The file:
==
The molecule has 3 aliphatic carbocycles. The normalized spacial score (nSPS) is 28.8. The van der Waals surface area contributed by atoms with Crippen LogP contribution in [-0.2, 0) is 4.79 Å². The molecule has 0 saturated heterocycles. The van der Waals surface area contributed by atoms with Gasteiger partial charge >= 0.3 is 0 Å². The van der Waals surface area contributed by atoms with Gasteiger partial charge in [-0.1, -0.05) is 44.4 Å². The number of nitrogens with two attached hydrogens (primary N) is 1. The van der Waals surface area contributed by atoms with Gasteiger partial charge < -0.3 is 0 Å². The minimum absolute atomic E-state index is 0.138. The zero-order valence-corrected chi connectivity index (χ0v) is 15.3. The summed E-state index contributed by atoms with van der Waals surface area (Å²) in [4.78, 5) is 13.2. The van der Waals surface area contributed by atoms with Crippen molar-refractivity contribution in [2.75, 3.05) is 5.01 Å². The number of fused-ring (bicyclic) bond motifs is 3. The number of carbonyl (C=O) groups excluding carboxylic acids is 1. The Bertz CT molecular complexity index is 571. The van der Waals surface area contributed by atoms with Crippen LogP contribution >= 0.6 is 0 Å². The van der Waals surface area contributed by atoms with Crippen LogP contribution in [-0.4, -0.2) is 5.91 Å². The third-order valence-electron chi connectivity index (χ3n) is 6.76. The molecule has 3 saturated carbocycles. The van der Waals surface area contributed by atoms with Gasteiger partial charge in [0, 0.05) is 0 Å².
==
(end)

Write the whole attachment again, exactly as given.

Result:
The molecule has 3 aliphatic carbocycles. The normalized spacial score (nSPS) is 28.8. The van der Waals surface area contributed by atoms with Crippen LogP contribution in [-0.2, 0) is 4.79 Å². The molecule has 0 saturated heterocycles. The van der Waals surface area contributed by atoms with Gasteiger partial charge >= 0.3 is 0 Å². The van der Waals surface area contributed by atoms with Gasteiger partial charge in [-0.1, -0.05) is 44.4 Å². The number of nitrogens with two attached hydrogens (primary N) is 1. The van der Waals surface area contributed by atoms with Gasteiger partial charge < -0.3 is 0 Å². The minimum absolute atomic E-state index is 0.138. The zero-order valence-corrected chi connectivity index (χ0v) is 15.3. The summed E-state index contributed by atoms with van der Waals surface area (Å²) in [4.78, 5) is 13.2. The van der Waals surface area contributed by atoms with Crippen molar-refractivity contribution in [2.75, 3.05) is 5.01 Å². The number of fused-ring (bicyclic) bond motifs is 3. The number of carbonyl (C=O) groups excluding carboxylic acids is 1. The Bertz CT molecular complexity index is 571. The van der Waals surface area contributed by atoms with Crippen LogP contribution >= 0.6 is 0 Å². The van der Waals surface area contributed by atoms with Crippen LogP contribution in [-0.4, -0.2) is 5.91 Å². The third-order valence-electron chi connectivity index (χ3n) is 6.76. The molecule has 3 saturated carbocycles. The van der Waals surface area contributed by atoms with Gasteiger partial charge in [0, 0.05) is 0 Å².